After 15 years of discussions, Commission, Council and Parliament have reached an agreement on a Port Regulation, a legal European framework for organising the port services and financial transparency for ports in Europe. On Monday evening, during the 4th trilogue meeting, the Dutch Presidency and the EP main negotiators reached a compromise. The port regulation can however only be considered as adopted after the formal approval by both the Parliament and the Council following their respective procedures. This formal approval process is expected to take place in autumn.
The European Sea ports Organisation (ESPO) believes that the final compromise is, in many ways, a significant improvement on the original Commission proposal of May 2013. European ports welcome in particular:
- A flexible framework for the organisation of port services respecting the diversity of port in Europe by allowing different tools (limitation, PSO, internal operator,…);
- More financial transparency when ports receive public funding;
- The way the initially very prescriptive provisions on customers and stakeholder relations have been amended in favour of more realistic general principles on how to deal with stakeholders and port users;
- The fact that the concept of an “Independent Supervisory Body” was abandoned in favor of a more hands-on and less bureaucratic provision setting out a good mechanism for handling complaints;
- The decision not to enlarge the scope of the directive on the award of concession contracts 2014/23/EU through this regulation.
ESPO however regrets that national governments have not shown more ambition in moving towards a clear framework for port authorities to set their own charges and develop their own financial strategy. European ports believe that the plea for less public funding for ports can only be realised if port authorities can manage themselves their financial situation and decide how to structure and optimise their income.
ESPO and its members considered the principle of autonomy as put forward in the initial Commission proposal and fully supported by the European Parliament as one of the main assets of the Port Regulation and an important condition for unleashing the potential of all European ports in Europe.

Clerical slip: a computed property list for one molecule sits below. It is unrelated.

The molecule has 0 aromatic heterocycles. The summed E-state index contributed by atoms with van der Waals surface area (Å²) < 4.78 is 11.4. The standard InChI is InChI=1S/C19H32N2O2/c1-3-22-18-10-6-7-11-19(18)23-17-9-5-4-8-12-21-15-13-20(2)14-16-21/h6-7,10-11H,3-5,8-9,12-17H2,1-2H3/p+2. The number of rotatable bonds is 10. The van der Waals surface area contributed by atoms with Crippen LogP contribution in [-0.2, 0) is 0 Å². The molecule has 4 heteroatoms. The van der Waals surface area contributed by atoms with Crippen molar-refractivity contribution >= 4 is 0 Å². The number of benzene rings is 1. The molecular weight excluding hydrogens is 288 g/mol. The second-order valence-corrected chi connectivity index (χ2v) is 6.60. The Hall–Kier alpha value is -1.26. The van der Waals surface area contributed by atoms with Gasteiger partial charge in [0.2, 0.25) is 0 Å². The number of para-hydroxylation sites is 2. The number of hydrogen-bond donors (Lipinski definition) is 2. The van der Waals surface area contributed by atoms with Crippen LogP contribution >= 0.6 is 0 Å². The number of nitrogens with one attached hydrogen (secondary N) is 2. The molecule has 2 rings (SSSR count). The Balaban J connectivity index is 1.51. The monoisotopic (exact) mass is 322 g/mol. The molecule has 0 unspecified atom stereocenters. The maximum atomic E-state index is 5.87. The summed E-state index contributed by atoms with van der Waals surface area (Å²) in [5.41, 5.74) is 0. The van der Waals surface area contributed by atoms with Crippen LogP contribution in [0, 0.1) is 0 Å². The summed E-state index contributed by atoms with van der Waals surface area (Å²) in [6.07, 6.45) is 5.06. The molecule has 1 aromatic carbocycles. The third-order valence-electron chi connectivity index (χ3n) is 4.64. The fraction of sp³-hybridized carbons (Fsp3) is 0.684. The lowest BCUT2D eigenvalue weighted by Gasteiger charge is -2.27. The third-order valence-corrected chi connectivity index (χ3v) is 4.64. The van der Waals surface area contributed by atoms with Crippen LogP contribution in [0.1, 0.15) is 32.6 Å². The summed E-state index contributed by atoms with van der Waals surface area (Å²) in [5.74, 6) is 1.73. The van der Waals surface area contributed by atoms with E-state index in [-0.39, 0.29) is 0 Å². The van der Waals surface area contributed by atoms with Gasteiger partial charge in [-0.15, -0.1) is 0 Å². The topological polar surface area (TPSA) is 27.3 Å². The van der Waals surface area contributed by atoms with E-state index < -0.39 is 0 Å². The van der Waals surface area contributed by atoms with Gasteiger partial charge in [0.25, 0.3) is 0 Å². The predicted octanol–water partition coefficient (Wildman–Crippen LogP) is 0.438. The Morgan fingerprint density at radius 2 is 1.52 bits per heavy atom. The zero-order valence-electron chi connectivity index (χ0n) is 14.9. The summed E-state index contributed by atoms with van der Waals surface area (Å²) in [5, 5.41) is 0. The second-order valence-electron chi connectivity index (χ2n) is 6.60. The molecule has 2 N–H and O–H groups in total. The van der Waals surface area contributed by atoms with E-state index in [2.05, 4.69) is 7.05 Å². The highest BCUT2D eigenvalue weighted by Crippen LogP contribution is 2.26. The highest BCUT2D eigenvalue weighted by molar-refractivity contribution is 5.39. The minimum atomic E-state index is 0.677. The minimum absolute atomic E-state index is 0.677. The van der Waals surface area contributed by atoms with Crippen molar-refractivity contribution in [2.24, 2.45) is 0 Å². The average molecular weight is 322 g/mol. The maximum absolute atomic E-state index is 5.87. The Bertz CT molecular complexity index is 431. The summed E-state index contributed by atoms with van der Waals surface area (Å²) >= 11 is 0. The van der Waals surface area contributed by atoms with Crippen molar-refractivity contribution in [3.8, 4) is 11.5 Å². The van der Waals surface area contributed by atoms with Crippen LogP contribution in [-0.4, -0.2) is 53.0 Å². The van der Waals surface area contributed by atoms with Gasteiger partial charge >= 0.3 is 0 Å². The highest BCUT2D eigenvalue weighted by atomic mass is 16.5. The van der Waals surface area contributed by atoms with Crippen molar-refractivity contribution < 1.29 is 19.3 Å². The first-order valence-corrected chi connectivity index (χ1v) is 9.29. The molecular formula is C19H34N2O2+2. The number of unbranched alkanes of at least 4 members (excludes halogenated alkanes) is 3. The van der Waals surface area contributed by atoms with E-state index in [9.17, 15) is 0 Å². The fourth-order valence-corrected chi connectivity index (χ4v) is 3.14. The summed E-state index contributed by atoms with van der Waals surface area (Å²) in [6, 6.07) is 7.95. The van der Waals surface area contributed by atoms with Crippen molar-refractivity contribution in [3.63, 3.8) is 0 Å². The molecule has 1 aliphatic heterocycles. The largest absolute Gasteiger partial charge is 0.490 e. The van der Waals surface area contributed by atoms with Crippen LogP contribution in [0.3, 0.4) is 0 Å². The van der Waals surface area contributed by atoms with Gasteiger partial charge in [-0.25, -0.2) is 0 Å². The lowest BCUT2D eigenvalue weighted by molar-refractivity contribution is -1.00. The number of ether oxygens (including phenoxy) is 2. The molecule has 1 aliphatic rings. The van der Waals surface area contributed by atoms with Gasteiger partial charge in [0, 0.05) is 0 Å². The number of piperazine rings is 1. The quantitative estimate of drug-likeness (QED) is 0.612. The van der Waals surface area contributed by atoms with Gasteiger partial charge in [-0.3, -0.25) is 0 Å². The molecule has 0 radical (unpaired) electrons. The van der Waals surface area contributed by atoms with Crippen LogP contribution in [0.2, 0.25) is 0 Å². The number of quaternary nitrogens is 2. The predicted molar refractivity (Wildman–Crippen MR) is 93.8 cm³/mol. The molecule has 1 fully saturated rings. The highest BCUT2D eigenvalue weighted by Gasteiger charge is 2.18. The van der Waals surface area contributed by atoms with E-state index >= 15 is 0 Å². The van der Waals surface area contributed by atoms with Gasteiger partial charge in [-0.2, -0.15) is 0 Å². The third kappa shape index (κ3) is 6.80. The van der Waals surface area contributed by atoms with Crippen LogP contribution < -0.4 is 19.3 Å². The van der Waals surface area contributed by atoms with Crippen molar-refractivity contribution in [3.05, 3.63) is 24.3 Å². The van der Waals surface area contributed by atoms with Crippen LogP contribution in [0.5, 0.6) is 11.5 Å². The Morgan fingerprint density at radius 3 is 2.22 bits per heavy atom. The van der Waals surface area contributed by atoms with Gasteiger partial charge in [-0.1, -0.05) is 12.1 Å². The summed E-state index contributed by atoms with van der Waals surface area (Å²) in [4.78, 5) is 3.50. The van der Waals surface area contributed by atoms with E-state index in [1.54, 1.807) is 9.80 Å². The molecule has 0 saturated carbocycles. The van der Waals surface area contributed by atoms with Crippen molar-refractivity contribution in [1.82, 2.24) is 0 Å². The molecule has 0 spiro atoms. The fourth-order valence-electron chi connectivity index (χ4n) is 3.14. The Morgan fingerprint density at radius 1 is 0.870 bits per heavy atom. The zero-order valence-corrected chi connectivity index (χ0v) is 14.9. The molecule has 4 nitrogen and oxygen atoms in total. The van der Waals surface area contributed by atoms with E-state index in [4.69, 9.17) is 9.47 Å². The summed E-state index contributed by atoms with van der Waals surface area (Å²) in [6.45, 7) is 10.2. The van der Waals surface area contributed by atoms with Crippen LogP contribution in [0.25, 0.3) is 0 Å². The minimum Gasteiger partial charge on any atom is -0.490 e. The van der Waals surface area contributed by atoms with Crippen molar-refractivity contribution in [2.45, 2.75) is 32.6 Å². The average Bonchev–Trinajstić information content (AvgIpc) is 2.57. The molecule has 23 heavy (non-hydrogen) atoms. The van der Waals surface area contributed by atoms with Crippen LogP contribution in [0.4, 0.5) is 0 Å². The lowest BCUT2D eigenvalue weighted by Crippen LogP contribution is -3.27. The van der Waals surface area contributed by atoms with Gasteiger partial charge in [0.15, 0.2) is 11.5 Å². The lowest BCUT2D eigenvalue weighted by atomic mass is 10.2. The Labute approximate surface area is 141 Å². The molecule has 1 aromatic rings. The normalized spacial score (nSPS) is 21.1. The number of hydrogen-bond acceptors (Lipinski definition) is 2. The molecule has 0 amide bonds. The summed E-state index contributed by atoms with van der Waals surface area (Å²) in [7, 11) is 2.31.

ESPO fully recognizes that the final text of Article 14 will be giving port authorities in Europe the possibility to determine the level and structure of the port infrastructure charges and to enter into individual negotiations with their customers. It remains however unclear to what extent national governments may limit this negotiating power of port authorities by setting general requirements within their national ports policy.
“The final text of Article 14 on infrastructure charges may be seen as a sort of consolidation of the current 2-tier system consisting of ports which can develop their charging system in an autonomous way and those ports that do not have these basic management tools. We must hope however that Member States will use this opportunity to review the way they consider ports and to realise that giving port authorities the power to negotiate and to develop their own charging policy is the best way to enhance the competitiveness of European ports and the level playing field”, says Secretary General Isabelle Ryckbost.
“We would like to thank the Commission, the Council and the Parliament for their constructive cooperation during this legislative process. Our special thanks go to the Rapporteur, Knut Fleckenstein, for his continuous support in favour of giving European ports more autonomy. We regret that the port regulation has not delivered fully on that point.” says ESPO Chairman Santiago Garcia Mila.